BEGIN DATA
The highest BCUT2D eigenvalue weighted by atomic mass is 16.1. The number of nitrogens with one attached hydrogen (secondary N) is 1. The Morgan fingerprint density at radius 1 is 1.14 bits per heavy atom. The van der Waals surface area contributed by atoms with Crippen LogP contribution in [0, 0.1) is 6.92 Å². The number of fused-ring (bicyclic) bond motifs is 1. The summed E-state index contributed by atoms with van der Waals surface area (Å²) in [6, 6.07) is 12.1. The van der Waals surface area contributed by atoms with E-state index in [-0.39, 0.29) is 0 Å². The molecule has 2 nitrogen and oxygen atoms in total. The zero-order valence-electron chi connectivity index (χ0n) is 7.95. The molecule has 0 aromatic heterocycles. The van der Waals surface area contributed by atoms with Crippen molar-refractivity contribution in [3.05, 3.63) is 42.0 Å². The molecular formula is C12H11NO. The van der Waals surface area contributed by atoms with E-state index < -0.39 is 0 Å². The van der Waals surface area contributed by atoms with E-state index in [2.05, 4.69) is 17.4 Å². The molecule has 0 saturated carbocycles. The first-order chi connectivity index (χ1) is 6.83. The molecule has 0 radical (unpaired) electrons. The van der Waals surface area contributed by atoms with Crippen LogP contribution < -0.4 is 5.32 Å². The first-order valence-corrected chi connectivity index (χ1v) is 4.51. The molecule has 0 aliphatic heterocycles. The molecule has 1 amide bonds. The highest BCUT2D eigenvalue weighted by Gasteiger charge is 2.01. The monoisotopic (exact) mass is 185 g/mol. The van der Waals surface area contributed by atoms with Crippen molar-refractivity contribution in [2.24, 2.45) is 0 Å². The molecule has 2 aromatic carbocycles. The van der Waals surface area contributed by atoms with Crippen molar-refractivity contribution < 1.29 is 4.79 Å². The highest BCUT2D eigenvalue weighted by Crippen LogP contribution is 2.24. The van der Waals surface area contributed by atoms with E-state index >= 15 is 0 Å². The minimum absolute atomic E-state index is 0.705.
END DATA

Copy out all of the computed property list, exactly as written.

The highest BCUT2D eigenvalue weighted by atomic mass is 16.1. The number of nitrogens with one attached hydrogen (secondary N) is 1. The Morgan fingerprint density at radius 1 is 1.14 bits per heavy atom. The van der Waals surface area contributed by atoms with Crippen LogP contribution in [0, 0.1) is 6.92 Å². The number of fused-ring (bicyclic) bond motifs is 1. The summed E-state index contributed by atoms with van der Waals surface area (Å²) in [6, 6.07) is 12.1. The van der Waals surface area contributed by atoms with E-state index in [-0.39, 0.29) is 0 Å². The molecule has 2 nitrogen and oxygen atoms in total. The zero-order valence-electron chi connectivity index (χ0n) is 7.95. The molecule has 0 aromatic heterocycles. The van der Waals surface area contributed by atoms with Crippen molar-refractivity contribution in [3.05, 3.63) is 42.0 Å². The molecular formula is C12H11NO. The van der Waals surface area contributed by atoms with E-state index < -0.39 is 0 Å². The van der Waals surface area contributed by atoms with E-state index in [2.05, 4.69) is 17.4 Å². The molecule has 0 saturated carbocycles. The first-order chi connectivity index (χ1) is 6.83. The molecule has 0 radical (unpaired) electrons. The van der Waals surface area contributed by atoms with Crippen LogP contribution < -0.4 is 5.32 Å². The first-order valence-corrected chi connectivity index (χ1v) is 4.51. The molecule has 0 aliphatic heterocycles. The molecule has 1 amide bonds. The highest BCUT2D eigenvalue weighted by Gasteiger charge is 2.01. The monoisotopic (exact) mass is 185 g/mol. The van der Waals surface area contributed by atoms with Crippen molar-refractivity contribution in [2.24, 2.45) is 0 Å². The molecule has 2 aromatic carbocycles. The van der Waals surface area contributed by atoms with Crippen molar-refractivity contribution < 1.29 is 4.79 Å². The highest BCUT2D eigenvalue weighted by Crippen LogP contribution is 2.24. The van der Waals surface area contributed by atoms with E-state index >= 15 is 0 Å². The minimum absolute atomic E-state index is 0.705.